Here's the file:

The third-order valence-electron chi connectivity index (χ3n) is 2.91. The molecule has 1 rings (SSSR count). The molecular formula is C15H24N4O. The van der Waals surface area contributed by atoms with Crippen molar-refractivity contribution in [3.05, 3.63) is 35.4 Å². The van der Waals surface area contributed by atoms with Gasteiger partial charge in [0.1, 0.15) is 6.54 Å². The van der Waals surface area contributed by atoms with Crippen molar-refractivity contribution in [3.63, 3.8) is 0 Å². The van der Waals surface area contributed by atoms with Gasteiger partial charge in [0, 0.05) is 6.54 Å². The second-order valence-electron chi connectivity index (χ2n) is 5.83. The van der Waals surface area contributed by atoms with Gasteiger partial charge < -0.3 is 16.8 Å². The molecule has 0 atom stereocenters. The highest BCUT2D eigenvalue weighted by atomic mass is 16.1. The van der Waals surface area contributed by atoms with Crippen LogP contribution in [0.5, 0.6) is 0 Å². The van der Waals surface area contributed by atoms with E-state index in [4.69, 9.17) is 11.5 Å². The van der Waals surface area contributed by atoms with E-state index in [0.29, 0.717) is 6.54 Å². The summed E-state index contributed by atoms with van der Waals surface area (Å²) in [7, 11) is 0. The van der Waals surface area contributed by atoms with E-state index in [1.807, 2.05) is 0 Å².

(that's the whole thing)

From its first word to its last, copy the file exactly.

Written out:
The third-order valence-electron chi connectivity index (χ3n) is 2.91. The molecule has 1 rings (SSSR count). The molecular formula is C15H24N4O. The van der Waals surface area contributed by atoms with Crippen molar-refractivity contribution in [3.05, 3.63) is 35.4 Å². The van der Waals surface area contributed by atoms with Gasteiger partial charge in [0.1, 0.15) is 6.54 Å². The van der Waals surface area contributed by atoms with Crippen molar-refractivity contribution in [3.63, 3.8) is 0 Å². The van der Waals surface area contributed by atoms with Gasteiger partial charge in [0, 0.05) is 6.54 Å². The second-order valence-electron chi connectivity index (χ2n) is 5.83. The van der Waals surface area contributed by atoms with Gasteiger partial charge < -0.3 is 16.8 Å². The molecule has 0 atom stereocenters. The highest BCUT2D eigenvalue weighted by atomic mass is 16.1. The van der Waals surface area contributed by atoms with Crippen LogP contribution in [0.5, 0.6) is 0 Å². The van der Waals surface area contributed by atoms with E-state index in [4.69, 9.17) is 11.5 Å². The van der Waals surface area contributed by atoms with E-state index in [0.29, 0.717) is 6.54 Å². The summed E-state index contributed by atoms with van der Waals surface area (Å²) in [7, 11) is 0. The van der Waals surface area contributed by atoms with E-state index in [1.807, 2.05) is 0 Å².